Views expressed in opinion columns are the author's own.
The effort was announced on March 5 in an email to university students and faculty justifying the need for heightened police presence due to "the challenges of urban crime here in Baltimore." The university introduced the initiative with Baltimore Mayor Catherine Pugh, and it has the support of Baltimore Police Commissioner Darryl De Sousa, who was recently under fire for his murky involvement in the fatal shootings of three people as a police officer in 1995 and his veteran status in a notoriously corrupt police department.
After the email was sent, both students and community members voiced opposition and concern, particularly due to the lack of discussion and input sought by the university before announcing the initiative. Many of the criticisms align with broader conversations surrounding policing and police brutality today — namely, the ways in which racial bias, over-policing and discriminatory, violent policing practices are ingrained.
Following the announcement, Kwame Alston, president of Johns Hopkins' Black Student Union and senior class, spoke of the "history of racial discrimination with Hop Cops — the way they categorize us, statements that have been made," Alston said. "We don't feel as though that will make us as black students, the minorities, safer on this campus."
Alston's sentiment becomes even more compelling when compounded with the fact that in most states, including Maryland, private campus police forces are "largely exempt" from public record law, according to the Student Press Law Center.
With public police forces, citizens can exert pressure through elections on elected officials and the police forces they oversee. That would not be the case for the Hopkins police force. Although university officials have claimed that they would seek additional input from the community, it's unclear whether it will actually happen or merely be an empty gesture.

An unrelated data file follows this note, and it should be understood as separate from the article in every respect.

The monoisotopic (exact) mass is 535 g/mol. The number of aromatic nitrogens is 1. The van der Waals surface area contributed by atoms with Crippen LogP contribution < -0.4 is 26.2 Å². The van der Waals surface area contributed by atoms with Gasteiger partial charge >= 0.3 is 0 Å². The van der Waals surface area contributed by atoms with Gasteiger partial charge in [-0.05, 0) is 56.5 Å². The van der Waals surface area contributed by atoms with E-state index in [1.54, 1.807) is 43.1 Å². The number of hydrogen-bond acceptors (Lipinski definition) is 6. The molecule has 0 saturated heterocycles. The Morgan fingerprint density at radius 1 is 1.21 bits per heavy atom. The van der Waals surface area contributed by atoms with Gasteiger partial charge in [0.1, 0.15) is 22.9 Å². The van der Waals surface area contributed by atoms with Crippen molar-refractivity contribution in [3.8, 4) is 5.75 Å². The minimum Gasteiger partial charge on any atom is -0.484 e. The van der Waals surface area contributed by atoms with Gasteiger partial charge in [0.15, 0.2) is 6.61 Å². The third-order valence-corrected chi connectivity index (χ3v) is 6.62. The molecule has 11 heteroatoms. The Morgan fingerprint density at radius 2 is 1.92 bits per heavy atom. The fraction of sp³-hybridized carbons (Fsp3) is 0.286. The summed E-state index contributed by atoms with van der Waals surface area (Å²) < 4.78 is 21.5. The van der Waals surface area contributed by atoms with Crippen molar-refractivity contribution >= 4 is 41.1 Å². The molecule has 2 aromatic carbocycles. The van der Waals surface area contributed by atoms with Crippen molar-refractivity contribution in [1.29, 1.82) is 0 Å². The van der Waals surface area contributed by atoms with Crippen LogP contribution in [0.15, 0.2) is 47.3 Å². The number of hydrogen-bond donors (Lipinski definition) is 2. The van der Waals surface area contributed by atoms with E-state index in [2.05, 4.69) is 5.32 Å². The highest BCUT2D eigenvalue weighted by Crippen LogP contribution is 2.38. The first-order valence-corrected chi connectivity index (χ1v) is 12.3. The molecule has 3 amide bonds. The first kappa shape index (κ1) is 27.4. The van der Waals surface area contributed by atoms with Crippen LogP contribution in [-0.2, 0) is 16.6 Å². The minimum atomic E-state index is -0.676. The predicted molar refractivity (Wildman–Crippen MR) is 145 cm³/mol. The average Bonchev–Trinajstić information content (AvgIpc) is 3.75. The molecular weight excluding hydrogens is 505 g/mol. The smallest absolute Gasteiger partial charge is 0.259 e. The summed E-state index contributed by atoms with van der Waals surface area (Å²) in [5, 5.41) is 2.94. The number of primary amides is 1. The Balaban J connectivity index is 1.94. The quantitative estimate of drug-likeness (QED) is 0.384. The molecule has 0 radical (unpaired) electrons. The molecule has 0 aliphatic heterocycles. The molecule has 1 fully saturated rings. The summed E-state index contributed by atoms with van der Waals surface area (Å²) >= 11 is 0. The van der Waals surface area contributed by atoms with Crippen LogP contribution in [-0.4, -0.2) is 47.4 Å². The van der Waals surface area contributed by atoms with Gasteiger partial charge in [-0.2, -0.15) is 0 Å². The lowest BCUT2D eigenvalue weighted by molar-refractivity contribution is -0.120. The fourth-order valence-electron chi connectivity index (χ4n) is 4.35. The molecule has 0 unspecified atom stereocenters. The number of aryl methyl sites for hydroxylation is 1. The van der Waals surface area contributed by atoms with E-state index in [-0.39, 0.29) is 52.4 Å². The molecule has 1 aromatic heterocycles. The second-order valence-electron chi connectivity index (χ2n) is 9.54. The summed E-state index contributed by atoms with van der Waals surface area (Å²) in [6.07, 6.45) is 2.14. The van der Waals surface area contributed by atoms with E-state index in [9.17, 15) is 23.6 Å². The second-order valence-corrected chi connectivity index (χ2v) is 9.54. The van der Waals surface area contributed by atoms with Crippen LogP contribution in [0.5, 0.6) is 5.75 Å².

Creating a new police force in an urban environment also risks over-policing and discrimination. Supporters of the measure have cited instances in which a separate university police force on urban campuses has been successful. They don't, however, note the other university police forces that have gone too far or done too much.
Take, for example, the Morgan State University police force. Baltimore and the university were sued for the department's alleged involvement in the beating and death of Tyrone West, a black man who was killed about a mile from the Morgan State campus, beyond the allotted jurisdiction of the campus police. Although the force's relationship with city and state governments would be slightly different than Johns Hopkins' because Morgan State is a public university, West's death represents one possible instance of racial bias and over-policing at the hands of an additional university police force.
For much of its history, Johns Hopkins — one of Baltimore's largest employers — has constructed and exuded a facade of neutral objectivity and concern for the community while simultaneously dominating the city in very concrete ways. In the last decade, Hopkins has served as a gentrifying force across the city. It has launched programs in the past that offer incentives to university employees to buy houses in the surrounding East Baltimore area, raising the cost of living and pushing out the people who have inhabited the neighborhood for generations.
Johns Hopkins' failure to wrestle with the racial and class implications of its actions suggests its intentions must be deeply questioned. The push for a private police force is no exception. Hopkins loves to brag about being a diverse campus but fails to emphasize protecting all of its students; it seeks to gut and gentrify communities that have been rooted in the city for years.
Instituting a private police force with little effort to negotiate the violent, steep history of racial bias and over-policing in black and brown communities plays into the tone-deaf, holier-than-thou mentality that has become a hallmark of private, wealthy, predominantly white institutions like Johns Hopkins. Beginning to prioritize the voices of those who are the bedrock of the city the university calls home, and beginning to recognize and resist the detrimental impacts of gentrification is the right first step.
Sarah Riback is a sophomore English and sociology major. She can be reached at email@example.com.